And hear I hear that this not possible in the USA. Kids are simply stuck at home, or have to ask someone to drive them around. I asked the guy from New Jersey again, asking if he could roam around the neighbourhood in his childhood. "Not without my parents." "Without a car? Walk to a park/store or something?" I reply. "No. Fuck no. Everything was by car." At least he had a nice backyard.

Think about this. Go to the grocery store? No. Walk to a park? No. It requires a car. No wonder Americans see the car as a symbol of freedom: they can't go anywhere else without one. But this doesn't need to be, here in the Netherlands, and many other countries, there are viable alternatives so that virtually anyone can get around. Walking, cycling, bus, train, tram... And this can coexist with good car infrastructure as well(except for maybe really high density urban areas), the Netherlands is an example of that.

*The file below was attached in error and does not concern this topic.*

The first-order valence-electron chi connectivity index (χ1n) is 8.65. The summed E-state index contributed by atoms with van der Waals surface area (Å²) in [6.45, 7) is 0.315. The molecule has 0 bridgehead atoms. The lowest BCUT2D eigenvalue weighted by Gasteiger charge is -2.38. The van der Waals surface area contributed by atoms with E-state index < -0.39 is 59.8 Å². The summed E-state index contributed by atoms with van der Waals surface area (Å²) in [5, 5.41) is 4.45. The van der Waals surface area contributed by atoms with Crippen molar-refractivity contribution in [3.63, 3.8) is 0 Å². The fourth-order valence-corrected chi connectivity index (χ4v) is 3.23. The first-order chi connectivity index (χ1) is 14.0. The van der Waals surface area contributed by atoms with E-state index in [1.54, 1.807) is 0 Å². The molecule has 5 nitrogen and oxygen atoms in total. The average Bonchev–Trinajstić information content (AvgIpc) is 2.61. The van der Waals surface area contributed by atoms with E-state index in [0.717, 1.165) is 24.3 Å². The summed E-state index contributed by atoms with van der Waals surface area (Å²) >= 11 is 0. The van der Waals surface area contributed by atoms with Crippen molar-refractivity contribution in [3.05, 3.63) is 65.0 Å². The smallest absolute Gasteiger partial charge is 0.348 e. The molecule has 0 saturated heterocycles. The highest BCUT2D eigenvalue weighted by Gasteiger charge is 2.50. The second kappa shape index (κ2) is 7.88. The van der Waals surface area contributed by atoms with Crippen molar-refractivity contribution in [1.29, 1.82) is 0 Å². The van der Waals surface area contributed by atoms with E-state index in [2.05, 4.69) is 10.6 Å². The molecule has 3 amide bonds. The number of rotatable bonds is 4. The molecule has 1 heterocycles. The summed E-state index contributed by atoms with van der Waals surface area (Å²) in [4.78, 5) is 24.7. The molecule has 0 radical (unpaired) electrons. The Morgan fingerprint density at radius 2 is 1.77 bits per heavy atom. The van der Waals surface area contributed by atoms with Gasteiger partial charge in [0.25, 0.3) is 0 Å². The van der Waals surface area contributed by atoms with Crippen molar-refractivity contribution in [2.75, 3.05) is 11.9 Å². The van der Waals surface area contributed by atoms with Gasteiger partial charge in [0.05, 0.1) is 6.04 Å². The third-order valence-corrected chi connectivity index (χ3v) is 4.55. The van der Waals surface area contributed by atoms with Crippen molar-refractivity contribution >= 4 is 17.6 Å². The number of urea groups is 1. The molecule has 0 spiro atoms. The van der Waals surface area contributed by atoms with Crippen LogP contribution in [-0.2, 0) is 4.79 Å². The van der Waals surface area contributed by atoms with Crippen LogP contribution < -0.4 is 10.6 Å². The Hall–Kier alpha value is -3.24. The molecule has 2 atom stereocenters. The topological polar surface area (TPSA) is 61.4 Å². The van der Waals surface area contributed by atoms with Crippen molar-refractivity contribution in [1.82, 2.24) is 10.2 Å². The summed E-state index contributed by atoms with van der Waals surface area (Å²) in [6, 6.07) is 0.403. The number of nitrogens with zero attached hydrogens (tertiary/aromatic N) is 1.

I love the fact that I can do so much without a car, but the lack of car dependency is important for other things. Without other infrastructure, if you can't afford a car(which are expensive), you can't go to work. If you can't go to work, you'll be stuck both in home and in poverty. If you don't have a driver's license, like me, you'd be completely screwed. Not only that, there are also problems like congestion, land use, traffic safety as well as significant environmental problems such as air pollution and greenhouse gas emissions.

Without an affordable train, I can't visit my parents. Without bicycle paths or public transport, I can't go to my school. If you want to have a society where everyone can participate in, the alternatives to a car are a necessity.

I cannot emphasize my appreciation for public transport and other transportation infrastructure enough.